- Could take some money off the table. But need a very large round
- Looking for rate of return of 12.5%, or 3 times ROI over 10 years. Opportunity cost is stocks, bond, public market
- That's the average, but given startup hit rates the actual ROI VCs looks for would be 100x plus in 1 or 2 of its best performing startups to make up for the loss from its other investments. If the best startup is only making 10x return, that's not enough to considering 3x payback ACROSS the profiling may / may not be achieved depending on how much VCs has put into its most promising stars eg 400m fund need $1.2 billion return. Split across 20 investments. That's $20m each, if only 2 succeeds each successful startup need to return $600m (30x)
- Expected return = fund size X LP ROI / number of expected successes for fund
- Usually takes 15 years as startups are created, die, or liquidate. Which explains why angel investing is such an none liquid activity
Build expertise before network.
Build between before fund raise
Eg establish domain expertise in a startup skill. Help other founders, build network with them. Ask for referral during raise
What Rand wish VCs would’ve told him
- “I invest in dozens to hundreds of startups. Eight out of ten don’t return any money, but I don’t know which ones those will be, so I have to place a lot of bets.”
- “If you end up looking like one of the companies that will be that big moneymaker, I’ll lavish you with attention, as will the rest of my partners. We’ll make you feel important, powerful, respected—like a dear friend and close confidant, and maybe the kid I never had.”
- “If things go the other way, and you look like one of the duds, expect that our attention and interest will fade; it may start to feel like meetings with you and requests from you are more of a chore than a shared mission.”
- “One of our biggest tools in either preserving a growing company’s prospects for success or attempting to recover a flailing startup is to replace the CEO. If things are going well, that’s very unlikely. If things go poorly, especially for an extended stretch, it’s much more likely.”
- “If you would be happiest building a strong, stable business that’s profitable, that makes you wealthy and happy, that has reasonable harmony between your work and the rest of your life, we are absolutely the wrong choice.”
- “If you cannot imagine doing anything but grinding as hard as you can, with relentless focus, and demanding the same from the team around you in pursuit of becoming an incredibly rare moonshot of a billion-plus-dollar business, even though the odds suck, congratulations, our model is a match.”
- “Personal happiness and successfully raising venture capital are rarely correlated.”
- Company Values are only Values if there is a cost to them
- Bad examples: move fast and break things
- Good example of fun values:
- Moz’s TAGFEE: https://moz.com/about/culture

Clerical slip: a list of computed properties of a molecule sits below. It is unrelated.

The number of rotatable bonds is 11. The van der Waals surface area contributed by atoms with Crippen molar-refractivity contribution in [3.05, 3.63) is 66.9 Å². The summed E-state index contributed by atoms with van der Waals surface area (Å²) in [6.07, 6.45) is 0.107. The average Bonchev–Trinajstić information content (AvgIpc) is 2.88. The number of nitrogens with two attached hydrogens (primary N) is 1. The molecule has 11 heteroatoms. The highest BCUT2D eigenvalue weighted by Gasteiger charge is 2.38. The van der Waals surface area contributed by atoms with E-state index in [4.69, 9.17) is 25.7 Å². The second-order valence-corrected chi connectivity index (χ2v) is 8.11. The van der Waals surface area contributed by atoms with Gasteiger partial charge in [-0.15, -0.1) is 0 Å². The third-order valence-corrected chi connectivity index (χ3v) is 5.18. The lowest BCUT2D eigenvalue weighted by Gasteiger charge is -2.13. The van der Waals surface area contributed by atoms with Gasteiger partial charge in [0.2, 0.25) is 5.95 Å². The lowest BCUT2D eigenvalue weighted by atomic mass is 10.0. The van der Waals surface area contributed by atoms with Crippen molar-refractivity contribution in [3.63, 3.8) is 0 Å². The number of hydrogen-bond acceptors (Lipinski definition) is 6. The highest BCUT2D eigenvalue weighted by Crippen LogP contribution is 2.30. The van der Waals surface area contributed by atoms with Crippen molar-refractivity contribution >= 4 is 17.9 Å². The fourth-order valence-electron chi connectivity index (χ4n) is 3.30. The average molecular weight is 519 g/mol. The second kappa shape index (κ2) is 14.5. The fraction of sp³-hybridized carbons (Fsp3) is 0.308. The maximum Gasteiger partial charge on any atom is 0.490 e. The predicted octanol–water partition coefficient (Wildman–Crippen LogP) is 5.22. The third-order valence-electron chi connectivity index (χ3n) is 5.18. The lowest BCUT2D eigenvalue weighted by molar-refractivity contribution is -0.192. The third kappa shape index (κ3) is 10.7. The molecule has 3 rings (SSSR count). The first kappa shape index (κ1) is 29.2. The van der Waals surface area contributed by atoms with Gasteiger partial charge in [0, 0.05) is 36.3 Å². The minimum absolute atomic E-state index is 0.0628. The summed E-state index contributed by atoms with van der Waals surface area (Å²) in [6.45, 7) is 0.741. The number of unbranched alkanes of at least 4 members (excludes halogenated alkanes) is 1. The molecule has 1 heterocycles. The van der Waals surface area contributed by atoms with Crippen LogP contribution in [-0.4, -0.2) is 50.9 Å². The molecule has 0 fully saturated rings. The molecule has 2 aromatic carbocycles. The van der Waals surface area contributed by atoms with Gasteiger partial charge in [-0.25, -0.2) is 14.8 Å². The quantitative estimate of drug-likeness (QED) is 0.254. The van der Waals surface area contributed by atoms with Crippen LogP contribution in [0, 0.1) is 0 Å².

- They could be competitive advantages as well, but the company could potentially suffer a loss of some kind by following them. The integrity to take on that cost is essential
- Values can’t be dictated, we must be discovered with existing group of employees e.g. ask all employees what attributes they admire in other people, use adjectives to describe the company they want to work in
- Values will attract the right employees, clients to you. And Repel people who wouldn’t be suitable in working with you
- The team could align on values without being demographically the same people e.g. white IT guys in their 30s, Asian accountant in their 50s, piercing loving warehouse staff in their 20s could all have the same Company Value
Don't make management the only career path towards.
Dual path for people management and technical skills will better career to people's needs
Choosing a market
- Unless you have to go after big markets & VC dollars. Go after smaller markets - less MBAs etc chasing them.
- Great products are born from mediocre ones. Key is:
- time - for iterations
- humility - to open to our failures and learn
- survival - profitability. Means we take to not die
- Our business has more chance of success if incumbent is any combination
- hated by customers
- unwilling to evolve with customer needs
- protected by competitive advantage we can unravel (or changes in market / regulatory conditions that unravels the advantage)
- in their early stage and not dominant yet (or a non-mature market)
- Keyword research - will help uncover untapped opportunities
- Key is having a safe, team bonding culture
- Support for Vulnerability, and sorry will create an authentic, happy work place
- While productivity gains not measurable it's certain to improve employee, and consequently customer morale
- Mental health super important
- Don't invest in outcome. Invest in behaviours. Consistent behaviours may or may not be the quick fix we want, but will eventually give us the outcome we chase. Reasons to invest in a behaviour
- Fun and interesting
- Fits with personal / company values
- Scales with decreasing friction
- Has postive causal outcome
- Had no negative causal outcom
- When we focus on the outcomes. People game and cheat the system - this is the folly of most corporate KPIs, and why companies with culture focus wins.
"Get comfortable with the odds or don't roll the dice. The venture model is about outliers."
"transparency is hard, but it works"
The media, the hype, the legends of how Silicon Valley startups work are just a carefully crafted model home. They’re set pieces, painted by interested parties for their own benefits, built to hide embarrassing flaws. None of it is real.
"Expect to do work you don’t love in order to allow what you do to flourish. If you don’t, the disappointment and frustration can kill your motivation."
"Silicon Valley startup culture embeds founders with the false belief that because growth is what matters most, we should pursue any and all strategies that could lead us there. Far wiser, and much more difficult because of the discipline and patience required, is ignoring those potential off-course avenues in favor of applying the experimentation, learning, and iteration process to the one thing in which you can be best at in the world, and letting those other strategies for growth wait until you’ve got truly massive scale."